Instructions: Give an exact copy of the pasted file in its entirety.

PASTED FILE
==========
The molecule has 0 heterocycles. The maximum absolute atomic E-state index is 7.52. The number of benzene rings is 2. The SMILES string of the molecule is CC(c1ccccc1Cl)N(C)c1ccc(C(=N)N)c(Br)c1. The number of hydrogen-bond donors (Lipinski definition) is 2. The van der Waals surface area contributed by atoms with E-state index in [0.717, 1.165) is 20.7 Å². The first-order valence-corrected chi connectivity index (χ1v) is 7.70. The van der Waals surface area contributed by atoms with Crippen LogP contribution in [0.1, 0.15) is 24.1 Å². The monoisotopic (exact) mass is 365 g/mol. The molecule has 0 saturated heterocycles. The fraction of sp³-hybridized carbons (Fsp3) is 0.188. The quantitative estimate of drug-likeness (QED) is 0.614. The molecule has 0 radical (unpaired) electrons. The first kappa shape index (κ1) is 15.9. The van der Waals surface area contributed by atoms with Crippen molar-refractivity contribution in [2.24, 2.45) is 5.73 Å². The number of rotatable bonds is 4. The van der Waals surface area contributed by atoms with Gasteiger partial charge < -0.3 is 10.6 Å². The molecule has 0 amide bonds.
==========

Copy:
The molecule has 0 heterocycles. The maximum absolute atomic E-state index is 7.52. The number of benzene rings is 2. The SMILES string of the molecule is CC(c1ccccc1Cl)N(C)c1ccc(C(=N)N)c(Br)c1. The number of hydrogen-bond donors (Lipinski definition) is 2. The van der Waals surface area contributed by atoms with E-state index in [0.717, 1.165) is 20.7 Å². The first-order valence-corrected chi connectivity index (χ1v) is 7.70. The van der Waals surface area contributed by atoms with Crippen LogP contribution in [0.1, 0.15) is 24.1 Å². The monoisotopic (exact) mass is 365 g/mol. The molecule has 0 saturated heterocycles. The fraction of sp³-hybridized carbons (Fsp3) is 0.188. The quantitative estimate of drug-likeness (QED) is 0.614. The molecule has 0 radical (unpaired) electrons. The first kappa shape index (κ1) is 15.9. The van der Waals surface area contributed by atoms with Crippen molar-refractivity contribution in [2.24, 2.45) is 5.73 Å². The number of rotatable bonds is 4. The van der Waals surface area contributed by atoms with Gasteiger partial charge < -0.3 is 10.6 Å². The molecule has 0 amide bonds.